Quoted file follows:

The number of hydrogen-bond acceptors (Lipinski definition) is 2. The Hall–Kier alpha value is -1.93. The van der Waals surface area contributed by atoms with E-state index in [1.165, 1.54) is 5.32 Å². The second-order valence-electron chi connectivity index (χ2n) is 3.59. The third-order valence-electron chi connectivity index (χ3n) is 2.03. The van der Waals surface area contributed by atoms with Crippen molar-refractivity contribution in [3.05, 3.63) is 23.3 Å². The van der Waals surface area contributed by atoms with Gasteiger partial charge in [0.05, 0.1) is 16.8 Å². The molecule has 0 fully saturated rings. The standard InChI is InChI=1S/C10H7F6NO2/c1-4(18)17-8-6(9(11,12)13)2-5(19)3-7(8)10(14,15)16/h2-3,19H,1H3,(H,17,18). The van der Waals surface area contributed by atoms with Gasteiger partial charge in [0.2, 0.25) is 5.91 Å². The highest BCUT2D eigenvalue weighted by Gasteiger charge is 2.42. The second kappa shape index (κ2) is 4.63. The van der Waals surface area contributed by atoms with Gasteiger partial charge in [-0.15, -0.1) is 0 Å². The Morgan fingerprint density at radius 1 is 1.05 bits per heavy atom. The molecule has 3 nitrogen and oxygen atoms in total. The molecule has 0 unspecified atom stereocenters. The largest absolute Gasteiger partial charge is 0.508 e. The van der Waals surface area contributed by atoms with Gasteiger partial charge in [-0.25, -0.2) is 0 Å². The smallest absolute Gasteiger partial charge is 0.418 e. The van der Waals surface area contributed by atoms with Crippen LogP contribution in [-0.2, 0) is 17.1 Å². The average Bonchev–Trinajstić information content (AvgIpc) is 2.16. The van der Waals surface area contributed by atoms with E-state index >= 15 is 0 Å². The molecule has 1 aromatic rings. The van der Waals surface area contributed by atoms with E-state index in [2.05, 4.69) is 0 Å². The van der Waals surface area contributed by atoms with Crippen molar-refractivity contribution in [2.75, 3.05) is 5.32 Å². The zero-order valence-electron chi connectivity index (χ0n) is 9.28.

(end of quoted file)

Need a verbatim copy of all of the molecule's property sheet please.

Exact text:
The number of hydrogen-bond acceptors (Lipinski definition) is 2. The Hall–Kier alpha value is -1.93. The van der Waals surface area contributed by atoms with E-state index in [1.165, 1.54) is 5.32 Å². The second-order valence-electron chi connectivity index (χ2n) is 3.59. The third-order valence-electron chi connectivity index (χ3n) is 2.03. The van der Waals surface area contributed by atoms with Crippen molar-refractivity contribution in [3.05, 3.63) is 23.3 Å². The van der Waals surface area contributed by atoms with Gasteiger partial charge in [0.05, 0.1) is 16.8 Å². The molecule has 0 fully saturated rings. The standard InChI is InChI=1S/C10H7F6NO2/c1-4(18)17-8-6(9(11,12)13)2-5(19)3-7(8)10(14,15)16/h2-3,19H,1H3,(H,17,18). The van der Waals surface area contributed by atoms with Gasteiger partial charge in [0.2, 0.25) is 5.91 Å². The highest BCUT2D eigenvalue weighted by Gasteiger charge is 2.42. The second kappa shape index (κ2) is 4.63. The van der Waals surface area contributed by atoms with Gasteiger partial charge in [-0.15, -0.1) is 0 Å². The Morgan fingerprint density at radius 1 is 1.05 bits per heavy atom. The molecule has 3 nitrogen and oxygen atoms in total. The molecule has 0 unspecified atom stereocenters. The largest absolute Gasteiger partial charge is 0.508 e. The van der Waals surface area contributed by atoms with Gasteiger partial charge in [-0.25, -0.2) is 0 Å². The smallest absolute Gasteiger partial charge is 0.418 e. The van der Waals surface area contributed by atoms with Crippen LogP contribution in [-0.2, 0) is 17.1 Å². The average Bonchev–Trinajstić information content (AvgIpc) is 2.16. The van der Waals surface area contributed by atoms with E-state index >= 15 is 0 Å². The molecule has 1 aromatic rings. The van der Waals surface area contributed by atoms with E-state index in [2.05, 4.69) is 0 Å². The van der Waals surface area contributed by atoms with Crippen molar-refractivity contribution in [2.75, 3.05) is 5.32 Å². The zero-order valence-electron chi connectivity index (χ0n) is 9.28.